Diversification carries much higher costs and risks. Ansoff’s matrix is a tool that helps analyse which strategy is appropriate. The market had grown by over 15% and competitors’ market share had increased whilst Nutri-Grain sales in 2003 had declined. This provided two benefits: • the healthy grains were soft rather than gritty • the eating experience is closer to the more indulgent foods that people could be eating (cakes and biscuits. Nutri-Grain is unique as it is the only product of this kind that is baked. Kellogg decided that it needed to focus on changing the product to meet the changing market needs. www.g. Minis) had taken the focus away from the core business.e discounted pricing) rather than the underlying strength of the brand.co. 4. Research showed that there were several issues to address: 1. Kellogg looked at the core features that made the brand different and modelled the new brand image on these. The unique selling point. The choice of extension strategy indicated by the matrix was either product development or diversification. re-branding it or re-pricing it. needed to be the ‘soft bake’. for example). 2. This meant developing an extension strategy for the product. 3. the product or both.uk GLOSSARY Extension strategy: a way of extending the life of a product. Some of the other Kellogg products (e.thetimes100. for example by changing it. Consumers were not impressed enough by the product to choose it over competitors. 91 KELLOGG’S . Kellogg then developed solutions to re-brand and re-launch the product in 2005. It shows both market-orientated and product-orientated possibilities. Those sales that were taking place were being driven by promotional pricing (i. Implementing the extension strategy for Nutri-Grain Having recognised the problems.Kellogg decided to try to extend the life of the product rather than withdraw it from the market. Ansoff’s matrix: a model developed by business writer Igor Ansoff for deciding the risk of possible courses of action. hence the focus of the brand. Fundamental to the re-launch was the renewal of the brand image. The core products of Nutri-Grain Soft Bake and Elevenses between them represented over 80% of sales but received a small proportion of advertising and promotion budgets. The market in terms of customer tastes had also changed – more people missed breakfast and therefore there was an increased need for such a snack product. The brand message was not strong enough in the face of competition. 1. Extending the Nutri-Grain cycle – identifying the problem Kellogg had to decide whether the problem with Nutri-Grain was the market. Brand image: the lifestyle or other image associated with a brand. Unique selling point: a specific benefit of a product or service that competitors do not or cannot offer.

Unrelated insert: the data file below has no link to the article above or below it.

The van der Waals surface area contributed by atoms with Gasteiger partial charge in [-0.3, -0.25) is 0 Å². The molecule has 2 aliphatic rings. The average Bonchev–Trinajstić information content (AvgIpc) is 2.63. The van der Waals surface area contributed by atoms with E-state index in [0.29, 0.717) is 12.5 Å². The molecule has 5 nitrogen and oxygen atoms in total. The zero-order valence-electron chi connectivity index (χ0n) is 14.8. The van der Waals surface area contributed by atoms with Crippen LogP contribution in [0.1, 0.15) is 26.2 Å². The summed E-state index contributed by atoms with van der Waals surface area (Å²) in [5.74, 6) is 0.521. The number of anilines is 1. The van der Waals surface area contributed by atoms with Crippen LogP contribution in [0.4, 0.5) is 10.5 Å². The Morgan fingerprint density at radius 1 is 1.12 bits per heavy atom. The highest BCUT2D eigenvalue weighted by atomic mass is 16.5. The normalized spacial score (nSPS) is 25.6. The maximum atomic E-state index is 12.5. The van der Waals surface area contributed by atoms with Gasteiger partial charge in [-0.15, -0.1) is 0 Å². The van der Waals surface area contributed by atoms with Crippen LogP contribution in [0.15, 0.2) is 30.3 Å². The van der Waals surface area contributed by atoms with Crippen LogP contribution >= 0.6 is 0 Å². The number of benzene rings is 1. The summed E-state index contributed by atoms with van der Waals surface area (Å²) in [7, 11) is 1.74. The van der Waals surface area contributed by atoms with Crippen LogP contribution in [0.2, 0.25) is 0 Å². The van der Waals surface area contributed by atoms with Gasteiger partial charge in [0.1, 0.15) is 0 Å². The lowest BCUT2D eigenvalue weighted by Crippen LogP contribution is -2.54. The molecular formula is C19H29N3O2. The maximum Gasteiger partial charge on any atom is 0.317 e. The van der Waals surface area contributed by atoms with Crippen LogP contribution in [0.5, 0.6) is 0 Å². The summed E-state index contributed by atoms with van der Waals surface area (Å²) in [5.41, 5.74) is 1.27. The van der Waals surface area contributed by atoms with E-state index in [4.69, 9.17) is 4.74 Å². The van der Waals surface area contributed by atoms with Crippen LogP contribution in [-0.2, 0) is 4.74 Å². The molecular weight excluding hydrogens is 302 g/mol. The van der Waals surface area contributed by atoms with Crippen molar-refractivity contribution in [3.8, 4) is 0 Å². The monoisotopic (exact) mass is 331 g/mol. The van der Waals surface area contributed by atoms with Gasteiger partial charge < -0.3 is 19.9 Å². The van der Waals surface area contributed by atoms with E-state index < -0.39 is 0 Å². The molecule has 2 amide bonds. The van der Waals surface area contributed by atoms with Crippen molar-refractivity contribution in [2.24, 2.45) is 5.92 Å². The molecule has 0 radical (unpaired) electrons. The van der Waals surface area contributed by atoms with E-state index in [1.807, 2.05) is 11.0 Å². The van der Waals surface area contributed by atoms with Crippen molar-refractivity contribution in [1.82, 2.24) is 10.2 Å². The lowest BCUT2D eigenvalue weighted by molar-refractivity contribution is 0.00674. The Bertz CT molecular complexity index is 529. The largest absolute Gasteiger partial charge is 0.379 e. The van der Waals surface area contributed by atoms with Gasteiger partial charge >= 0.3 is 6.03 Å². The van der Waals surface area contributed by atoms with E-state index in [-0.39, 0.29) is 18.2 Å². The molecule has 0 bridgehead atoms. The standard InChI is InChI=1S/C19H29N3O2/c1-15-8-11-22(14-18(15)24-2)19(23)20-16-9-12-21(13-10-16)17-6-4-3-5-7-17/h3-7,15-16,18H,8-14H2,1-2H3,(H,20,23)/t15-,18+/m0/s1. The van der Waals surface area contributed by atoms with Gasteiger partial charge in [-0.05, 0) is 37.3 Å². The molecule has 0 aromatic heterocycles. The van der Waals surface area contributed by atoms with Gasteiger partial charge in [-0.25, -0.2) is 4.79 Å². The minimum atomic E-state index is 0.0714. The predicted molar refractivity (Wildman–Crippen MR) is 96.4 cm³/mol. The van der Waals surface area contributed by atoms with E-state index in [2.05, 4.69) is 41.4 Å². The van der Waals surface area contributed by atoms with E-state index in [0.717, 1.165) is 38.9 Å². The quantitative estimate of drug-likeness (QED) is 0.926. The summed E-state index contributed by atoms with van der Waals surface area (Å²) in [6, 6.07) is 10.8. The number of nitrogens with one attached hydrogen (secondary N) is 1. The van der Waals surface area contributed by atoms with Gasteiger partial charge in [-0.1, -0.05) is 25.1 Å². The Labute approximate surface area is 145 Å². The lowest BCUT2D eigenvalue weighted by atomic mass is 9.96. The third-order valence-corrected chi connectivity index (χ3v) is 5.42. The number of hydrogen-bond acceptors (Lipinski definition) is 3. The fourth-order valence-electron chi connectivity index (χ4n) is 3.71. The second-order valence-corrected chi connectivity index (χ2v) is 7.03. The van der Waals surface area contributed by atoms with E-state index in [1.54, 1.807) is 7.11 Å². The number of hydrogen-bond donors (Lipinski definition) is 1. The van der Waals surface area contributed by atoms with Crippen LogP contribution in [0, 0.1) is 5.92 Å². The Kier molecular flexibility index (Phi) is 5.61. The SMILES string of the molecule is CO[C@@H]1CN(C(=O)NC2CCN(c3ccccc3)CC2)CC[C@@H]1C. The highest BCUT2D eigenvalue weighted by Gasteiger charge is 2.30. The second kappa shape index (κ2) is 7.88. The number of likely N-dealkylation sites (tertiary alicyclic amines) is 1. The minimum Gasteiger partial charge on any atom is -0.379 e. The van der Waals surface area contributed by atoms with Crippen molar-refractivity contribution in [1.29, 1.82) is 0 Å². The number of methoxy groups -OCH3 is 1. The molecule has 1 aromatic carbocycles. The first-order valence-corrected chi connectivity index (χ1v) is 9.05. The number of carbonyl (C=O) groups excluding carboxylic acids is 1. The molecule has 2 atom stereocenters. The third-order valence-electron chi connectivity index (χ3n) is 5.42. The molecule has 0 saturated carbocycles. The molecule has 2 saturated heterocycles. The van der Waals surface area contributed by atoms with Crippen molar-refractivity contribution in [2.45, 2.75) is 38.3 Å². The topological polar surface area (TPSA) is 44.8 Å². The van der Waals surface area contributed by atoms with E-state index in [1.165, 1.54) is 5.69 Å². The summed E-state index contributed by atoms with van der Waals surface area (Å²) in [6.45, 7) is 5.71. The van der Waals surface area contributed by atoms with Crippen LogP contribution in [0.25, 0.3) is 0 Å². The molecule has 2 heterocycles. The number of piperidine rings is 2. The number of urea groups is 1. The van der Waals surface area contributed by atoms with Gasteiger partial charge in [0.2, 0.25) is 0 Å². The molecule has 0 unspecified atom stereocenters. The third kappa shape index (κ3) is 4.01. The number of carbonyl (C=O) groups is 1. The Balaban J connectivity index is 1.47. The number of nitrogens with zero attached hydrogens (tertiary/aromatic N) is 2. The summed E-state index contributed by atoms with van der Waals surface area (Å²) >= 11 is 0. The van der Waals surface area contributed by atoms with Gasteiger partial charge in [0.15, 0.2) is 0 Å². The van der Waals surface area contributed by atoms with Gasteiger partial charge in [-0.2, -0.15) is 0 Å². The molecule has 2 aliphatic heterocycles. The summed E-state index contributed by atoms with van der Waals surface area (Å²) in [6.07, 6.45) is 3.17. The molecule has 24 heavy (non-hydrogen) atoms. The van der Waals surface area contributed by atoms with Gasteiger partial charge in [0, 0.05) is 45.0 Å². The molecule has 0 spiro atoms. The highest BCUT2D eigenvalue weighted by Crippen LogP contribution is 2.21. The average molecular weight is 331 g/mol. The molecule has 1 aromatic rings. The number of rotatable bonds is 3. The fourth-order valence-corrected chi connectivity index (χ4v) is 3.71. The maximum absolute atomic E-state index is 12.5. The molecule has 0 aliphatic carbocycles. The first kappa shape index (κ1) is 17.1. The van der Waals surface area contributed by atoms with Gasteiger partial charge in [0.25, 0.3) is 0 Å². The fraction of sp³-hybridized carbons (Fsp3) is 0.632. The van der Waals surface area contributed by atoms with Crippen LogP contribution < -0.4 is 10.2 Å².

to develop a strategy for continuing success. These tools included the product life cycle. Ansoff’s matrix and the marketing mix. As a result Soft Bake Bar year-on-year sales went from a decline to substantial growth.co. Finally. medium and large business. Conclusion Successful businesses use all the tools at their disposal to stay at the top of their chosen market. Explain the difference between market orientated routes and product orientated routes in Ansoff’s matrix. 3. Using this information. www. Researchers also found that a key part of the market was a group termed ‘realistic snackers’. Suggest a way in which it could have diversified instead.www. 4.co. New packaging was introduced to unify the brand image. such as displays in stores and by tills.thetimes100. Such tools are useful when used properly. 2. Using current products familiar to you.kelloggs. neither the publisher nor the client can be held responsible for errors of omission or commission. Kellogg was able to see that although Nutri-Grain fitted its strategic profile – a healthy. not a substitute for a missed breakfast • Promotion – a new and clearer brand image to cover all the products in the range along with advertising and point-of-sale materials • Place – better offers and materials to stores that sold the product • Price – new price levels were agreed that did not rely on promotional pricing. Three existing Soft Bake Bar products were improved. the re-launch focused on the four parts of the marketing mix: • Product – improvements to the recipe and a wider range of flavours. with Elevenses sales increasing by almost 50%. This information was used. growth was maintained after the initial re-launch.uk GLOSSARY Investment: putting funds to use in the hope of securing returns later. The Nutri-Grain brand achieved a retail sales growth rate of almost three times that of the market and most importantly. These are people who want to snack on healthy foods. Kellogg was able to use a number of business tools in order to successfully re-launch the Nutri-Grain brand. 5. but still crave a great tasting snack. An improved pricing structure for stores and supermarkets was developed. 4. 3. three new ranges introduced and poorly performing ranges (such as Minis) were withdrawn. it had met all its aims to: • re-position the brand through the use of the marketing mix • return the brand to growth • improve the frequency of purchase • introduce new customers to the brand. Kellogg decided to re-focus investment on the core products of Soft Bake Bars and Elevenses as these had maintained their growth (accounting for 61% of Soft Bake Bar sales).uk 92 . along with the aims and objectives of the business. draw and label a product life cycle diagram. The Times Newspaper Limited and ©MBA Publishing Ltd 2008. showing which stage each product is at. The re-launched Nutri-Grain product needed to help this key group fulfil both of these desires. repositioning the brand as ‘healthy and tasty’. when Kellogg checked the growth of the re-launched product against its own objectives. Consider the decision taken by Kellogg to opt for product development. Questions 1. Nutri-Grain remains a growing brand and product within the Kellogg product family. Suggest appropriate aims and objectives for a small. Whilst every effort has been made to ensure accuracy of information. Justify your answer. This improved revenue for both Kellogg and the stores. Point-of-sale materials: information that is used where the sale actually takes place. Marketing mix: a series of variable factors such as the four Ps (product/price/place/promotion) used by an organisation to meet its customers' needs. 2. convenient cereal product – it was underperforming in the market.